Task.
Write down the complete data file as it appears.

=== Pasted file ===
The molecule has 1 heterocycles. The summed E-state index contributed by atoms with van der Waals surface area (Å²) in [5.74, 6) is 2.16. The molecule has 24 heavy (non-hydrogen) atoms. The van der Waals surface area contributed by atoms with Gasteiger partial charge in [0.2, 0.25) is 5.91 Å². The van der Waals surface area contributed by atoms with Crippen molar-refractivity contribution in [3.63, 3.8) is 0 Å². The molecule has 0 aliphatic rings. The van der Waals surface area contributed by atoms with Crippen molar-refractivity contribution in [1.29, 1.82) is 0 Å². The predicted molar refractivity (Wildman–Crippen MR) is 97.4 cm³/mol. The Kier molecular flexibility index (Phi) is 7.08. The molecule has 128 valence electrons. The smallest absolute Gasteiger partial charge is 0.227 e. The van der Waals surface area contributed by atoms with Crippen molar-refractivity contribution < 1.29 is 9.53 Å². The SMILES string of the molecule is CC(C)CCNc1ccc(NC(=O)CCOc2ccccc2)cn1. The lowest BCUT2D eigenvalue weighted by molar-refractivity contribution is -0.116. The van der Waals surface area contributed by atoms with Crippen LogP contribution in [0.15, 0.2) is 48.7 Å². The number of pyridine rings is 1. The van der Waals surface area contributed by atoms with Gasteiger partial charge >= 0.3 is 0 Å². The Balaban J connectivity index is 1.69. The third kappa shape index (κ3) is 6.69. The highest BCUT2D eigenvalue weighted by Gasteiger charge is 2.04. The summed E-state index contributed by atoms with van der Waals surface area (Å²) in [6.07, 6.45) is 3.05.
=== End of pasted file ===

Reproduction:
The molecule has 1 heterocycles. The summed E-state index contributed by atoms with van der Waals surface area (Å²) in [5.74, 6) is 2.16. The molecule has 24 heavy (non-hydrogen) atoms. The van der Waals surface area contributed by atoms with Gasteiger partial charge in [0.2, 0.25) is 5.91 Å². The van der Waals surface area contributed by atoms with Crippen molar-refractivity contribution in [3.63, 3.8) is 0 Å². The molecule has 0 aliphatic rings. The van der Waals surface area contributed by atoms with Crippen molar-refractivity contribution in [1.29, 1.82) is 0 Å². The predicted molar refractivity (Wildman–Crippen MR) is 97.4 cm³/mol. The Kier molecular flexibility index (Phi) is 7.08. The molecule has 128 valence electrons. The smallest absolute Gasteiger partial charge is 0.227 e. The van der Waals surface area contributed by atoms with Crippen molar-refractivity contribution < 1.29 is 9.53 Å². The SMILES string of the molecule is CC(C)CCNc1ccc(NC(=O)CCOc2ccccc2)cn1. The lowest BCUT2D eigenvalue weighted by molar-refractivity contribution is -0.116. The van der Waals surface area contributed by atoms with Crippen LogP contribution in [0.15, 0.2) is 48.7 Å². The number of pyridine rings is 1. The van der Waals surface area contributed by atoms with Gasteiger partial charge >= 0.3 is 0 Å². The Balaban J connectivity index is 1.69. The third kappa shape index (κ3) is 6.69. The highest BCUT2D eigenvalue weighted by Gasteiger charge is 2.04. The summed E-state index contributed by atoms with van der Waals surface area (Å²) in [6.07, 6.45) is 3.05.